## Saturday, September 23, 2006

### Intermediate Value Property of Continuous Functions

Today's blog is another presentation of an elementary proof that I will use in my proof of the fundamental theorem of calculus.

The content in today's blog is taken from Edwards & Penney's Calculus and Analytic Geometry.

Theorem: Intermediate Value Property of Continuous Functions

If a function f is continuous on [a,b] and f(a) is less than K which is less than f(b), then K = f(c) for some number c in (a,b).

Proof:

(1) Let us start by defining three sequences {ai}, {bi}, and {Ii}

a1 = a
b1 = b

mi = midpoint of [ai,bi]

we can assume that f(mi) ≠ K since if it did, then c = mi and we are done with this proof.

if K is less than f(mi), then:

ai+1 = ai
bi+1 = mi

Otherwise K is greater than f(mi) and:

ai+1 = mi
bi+1 = bi

In this way, we can also define a sequence of nested intervals such that:
Ii = [ai,bi] and for all i, K lies between f(ai) and f(bi)

(2) Using the Nested Intervals Property of Real Numbers (see Lemma 1, here), we know that there exists a point c in I1 such that {c} = I1 ∩ I2 ∩ I3 ∩ ...

(3) We can see that both {ai} and {bi} have this point c as their limit. [See Definition 1, here for a definition of a limit]

(4) Since the function f(x) is continuous on (a,b), we know (see Definition 1, here for definition of continuous on a point) that:

for any positive real ε, there exists a positive real δ such that:

if abs(x-c) is less than δ, then abs(f(x) - f(c)) is less than ε

(5) By the definition of limits of a function (see Definition 1, here), it follows that the limit of {f(bn)} and the limit of {f(an)} is f(c).

(6) Since for all n, f(bn) is greater than K, it follows that f(c) ≥ K.

(7) Likewise for all n, f(an) is less than K so that f(c) ≤ K.

(8) But the only way that step #6 and step #7 can both be true is if f(c)=K.

QED

References

## Wednesday, September 20, 2006

### Properties of integrals

In today's blog, I use Reimann sums (see Definition 2, here) to establish some basic properties of integrals. I will later use these properties to present the fundamental theorem of calculus.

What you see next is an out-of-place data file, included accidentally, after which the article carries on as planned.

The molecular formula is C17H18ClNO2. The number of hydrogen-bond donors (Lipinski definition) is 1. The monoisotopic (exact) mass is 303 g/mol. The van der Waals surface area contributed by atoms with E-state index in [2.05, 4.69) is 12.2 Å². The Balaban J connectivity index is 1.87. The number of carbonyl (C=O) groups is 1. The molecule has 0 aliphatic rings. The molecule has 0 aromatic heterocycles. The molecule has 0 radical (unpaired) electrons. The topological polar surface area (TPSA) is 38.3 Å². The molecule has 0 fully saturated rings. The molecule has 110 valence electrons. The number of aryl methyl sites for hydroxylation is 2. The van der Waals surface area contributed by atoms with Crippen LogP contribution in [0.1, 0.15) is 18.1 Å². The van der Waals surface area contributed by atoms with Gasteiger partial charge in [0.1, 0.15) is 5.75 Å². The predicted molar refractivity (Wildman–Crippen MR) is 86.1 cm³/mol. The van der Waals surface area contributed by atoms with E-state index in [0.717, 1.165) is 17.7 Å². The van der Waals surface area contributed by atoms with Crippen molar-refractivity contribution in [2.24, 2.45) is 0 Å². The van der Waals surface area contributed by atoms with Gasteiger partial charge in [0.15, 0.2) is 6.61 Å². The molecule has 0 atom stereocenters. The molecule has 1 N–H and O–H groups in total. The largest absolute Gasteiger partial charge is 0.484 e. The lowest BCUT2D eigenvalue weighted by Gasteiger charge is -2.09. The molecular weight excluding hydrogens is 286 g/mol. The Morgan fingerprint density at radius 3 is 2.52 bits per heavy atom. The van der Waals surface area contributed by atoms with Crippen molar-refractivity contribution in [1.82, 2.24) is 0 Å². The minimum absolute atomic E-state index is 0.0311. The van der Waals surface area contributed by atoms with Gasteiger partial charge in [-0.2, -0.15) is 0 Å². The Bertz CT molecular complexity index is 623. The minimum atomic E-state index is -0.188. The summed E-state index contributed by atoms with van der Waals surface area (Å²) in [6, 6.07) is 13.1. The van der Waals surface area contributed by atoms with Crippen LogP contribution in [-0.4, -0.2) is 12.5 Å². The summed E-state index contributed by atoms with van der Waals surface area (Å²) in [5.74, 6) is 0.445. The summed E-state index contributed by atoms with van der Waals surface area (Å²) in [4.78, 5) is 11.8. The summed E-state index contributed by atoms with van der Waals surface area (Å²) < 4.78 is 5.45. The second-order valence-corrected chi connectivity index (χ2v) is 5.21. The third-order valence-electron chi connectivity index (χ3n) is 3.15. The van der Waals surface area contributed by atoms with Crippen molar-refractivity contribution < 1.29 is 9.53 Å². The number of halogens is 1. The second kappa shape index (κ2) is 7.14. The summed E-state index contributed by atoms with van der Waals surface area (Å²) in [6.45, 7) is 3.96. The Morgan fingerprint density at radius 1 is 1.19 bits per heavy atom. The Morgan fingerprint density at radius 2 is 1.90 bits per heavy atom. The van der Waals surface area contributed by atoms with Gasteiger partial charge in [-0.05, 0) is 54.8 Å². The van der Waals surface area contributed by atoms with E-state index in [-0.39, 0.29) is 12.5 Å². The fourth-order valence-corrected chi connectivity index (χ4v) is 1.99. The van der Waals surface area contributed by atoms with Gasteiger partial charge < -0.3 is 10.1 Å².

The content in today's blog is taken straight from Edwards and Penney's Calculus and Analytic Geometry.

Lemma 1: Integral of a Constant

∫ (b,a) c dx = c(b-a)

Proof:

In the case of a constant, one interval will do and the area is exactly c(b-a). [See here for a discussion of Riemann sums]

QED

Lemma 2: Constant Multiple Property

∫ (b,a) cf(x)dx = c ∫ (b,a) f(x)dx

Proof:

(1) Let R = the Riemann sum (see Definition 2, here) for this equation so that we have:

R = ∑ (j=1,n) c*f(cj)(xj - xj-1)

(2) Now, since c is constant, we have:

R = c*∑ (j=1,n) f(cj)(xj - xj-1)

(3) Now, using the definition of the integral as the limit of the Riemann sum R (see Definition 5, here), we get:

I = lim (n → ∞) R = lim (n → ∞) c*∑ (j=1,n) f(cj)(xj - xj-1) =

= c*lim(n → ∞) ∑ (j=1,n) f(cj)(xj - xj-1) = c*∫ (b,a) f(x)dx

QED

Lemma 3: Interval Union Property

If a is less than c is less than b, then:

∫ (a,b) f(x)dx = ∫ (c,a) f(x)dx + ∫ (b,c) f(x)dx

Proof:

(1) Let R1 = Riemann sum for f(x) on the interval [c,a] with Partition P1 and a set S1 of arbitrary points in each subinterval [See Definition 2, here for definition of Riemann sum]

(2) Let R2 = Riemann sum for f(x) on the interval [b,c] with Partition P2 and a set S2 of arbitrary points in each subinterval [See Definition 2, here for definition of Riemann sum]

(3) Let S = S1 ∪ S2

(4) Let P = P1 ∪ P2

(5) Let x1,i be the set of intervals that make up P1 [See Definition 1, here for definition of partition]

(6) Let x2,i be the set of intervals that make up P2 [See Definition 1, here for definition of partition]

(7) Since a is less than c which is less than b, we have:

a=x1,0 less than x1,1 less than ... less than x1,n=c=x2,0 less than x2,1 less than ... less than x2,n = b

(8) From this, we can see that P is a partition on [a,b] (See Definition 1, here for definition of partition)

(9) Since S1 is a set of arbitary points in each subinterval on [a,c] and S2 is a set of arbitrary points in each subinterval on [b,c], it follows that S is set of arbitrary points on [a,c] [See Definition 2, here on Riemann sum]

(10) So, R is a Riemann sum since it is defined on [a,c] using a partition P and a set S of arbitrary points in each subinterval.

(11) Since f(x) is continuous, we know that R, R1, and R2 have limits (that is, their integrals exist. (See Theorem, here)

(12) Therefore, it follows that:

lim (n → ∞) R = lim (n → ∞)R1 + lim(n → ∞) R2

which using the definition of definite integrals in terms of Riemann sums (see Definition 5, here) gives us:

∫ (a,b) f(x)dx = ∫ (c,a)f(x)dx + ∫ (b,c) f(x)dx.

QED

Lemma 4: Comparison Property

If m ≤ f(x) ≤ M for all x in [a,b], then:

m(b - a) ≤ ∫ (b,a) f(x)dx ≤ M(b-a)

Proof:

(1) Let m be minimum of f(x) on [a,b] (See Theorem, here for proof of the existence of the minimum)